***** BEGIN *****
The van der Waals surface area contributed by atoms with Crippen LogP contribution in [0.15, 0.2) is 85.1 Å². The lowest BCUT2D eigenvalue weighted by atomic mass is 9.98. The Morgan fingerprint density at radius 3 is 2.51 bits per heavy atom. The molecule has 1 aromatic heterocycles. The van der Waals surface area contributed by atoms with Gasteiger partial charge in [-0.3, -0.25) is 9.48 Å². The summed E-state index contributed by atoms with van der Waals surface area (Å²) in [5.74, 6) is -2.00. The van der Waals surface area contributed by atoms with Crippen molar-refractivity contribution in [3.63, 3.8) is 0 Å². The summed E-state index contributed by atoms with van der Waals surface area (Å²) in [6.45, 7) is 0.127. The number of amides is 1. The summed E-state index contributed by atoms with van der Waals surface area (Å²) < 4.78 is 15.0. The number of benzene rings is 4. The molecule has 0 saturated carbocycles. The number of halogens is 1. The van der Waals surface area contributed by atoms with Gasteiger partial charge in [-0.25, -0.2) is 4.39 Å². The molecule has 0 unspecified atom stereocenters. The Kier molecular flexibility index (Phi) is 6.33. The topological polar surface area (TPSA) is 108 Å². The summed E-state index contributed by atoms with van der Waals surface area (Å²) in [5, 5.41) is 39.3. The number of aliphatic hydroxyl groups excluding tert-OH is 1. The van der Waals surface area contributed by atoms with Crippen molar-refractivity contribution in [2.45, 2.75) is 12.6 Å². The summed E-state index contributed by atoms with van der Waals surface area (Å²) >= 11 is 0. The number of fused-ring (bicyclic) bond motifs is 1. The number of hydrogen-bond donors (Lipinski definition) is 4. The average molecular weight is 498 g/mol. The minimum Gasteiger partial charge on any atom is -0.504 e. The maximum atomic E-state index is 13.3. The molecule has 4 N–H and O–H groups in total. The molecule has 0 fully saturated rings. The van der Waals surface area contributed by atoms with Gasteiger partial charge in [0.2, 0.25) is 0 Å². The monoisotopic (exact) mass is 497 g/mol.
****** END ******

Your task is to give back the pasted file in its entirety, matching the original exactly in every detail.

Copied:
The van der Waals surface area contributed by atoms with Crippen LogP contribution in [0.15, 0.2) is 85.1 Å². The lowest BCUT2D eigenvalue weighted by atomic mass is 9.98. The Morgan fingerprint density at radius 3 is 2.51 bits per heavy atom. The molecule has 1 aromatic heterocycles. The van der Waals surface area contributed by atoms with Gasteiger partial charge in [-0.3, -0.25) is 9.48 Å². The summed E-state index contributed by atoms with van der Waals surface area (Å²) in [5.74, 6) is -2.00. The van der Waals surface area contributed by atoms with Crippen molar-refractivity contribution in [3.63, 3.8) is 0 Å². The summed E-state index contributed by atoms with van der Waals surface area (Å²) in [6.45, 7) is 0.127. The number of amides is 1. The summed E-state index contributed by atoms with van der Waals surface area (Å²) < 4.78 is 15.0. The number of benzene rings is 4. The molecule has 0 saturated carbocycles. The number of halogens is 1. The van der Waals surface area contributed by atoms with Gasteiger partial charge in [-0.25, -0.2) is 4.39 Å². The molecule has 0 unspecified atom stereocenters. The Kier molecular flexibility index (Phi) is 6.33. The topological polar surface area (TPSA) is 108 Å². The summed E-state index contributed by atoms with van der Waals surface area (Å²) in [5, 5.41) is 39.3. The number of aliphatic hydroxyl groups excluding tert-OH is 1. The van der Waals surface area contributed by atoms with Crippen molar-refractivity contribution in [2.45, 2.75) is 12.6 Å². The summed E-state index contributed by atoms with van der Waals surface area (Å²) >= 11 is 0. The number of fused-ring (bicyclic) bond motifs is 1. The number of hydrogen-bond donors (Lipinski definition) is 4. The average molecular weight is 498 g/mol. The minimum Gasteiger partial charge on any atom is -0.504 e. The maximum atomic E-state index is 13.3. The molecule has 4 N–H and O–H groups in total. The molecule has 0 fully saturated rings. The van der Waals surface area contributed by atoms with Gasteiger partial charge in [0.2, 0.25) is 0 Å². The monoisotopic (exact) mass is 497 g/mol.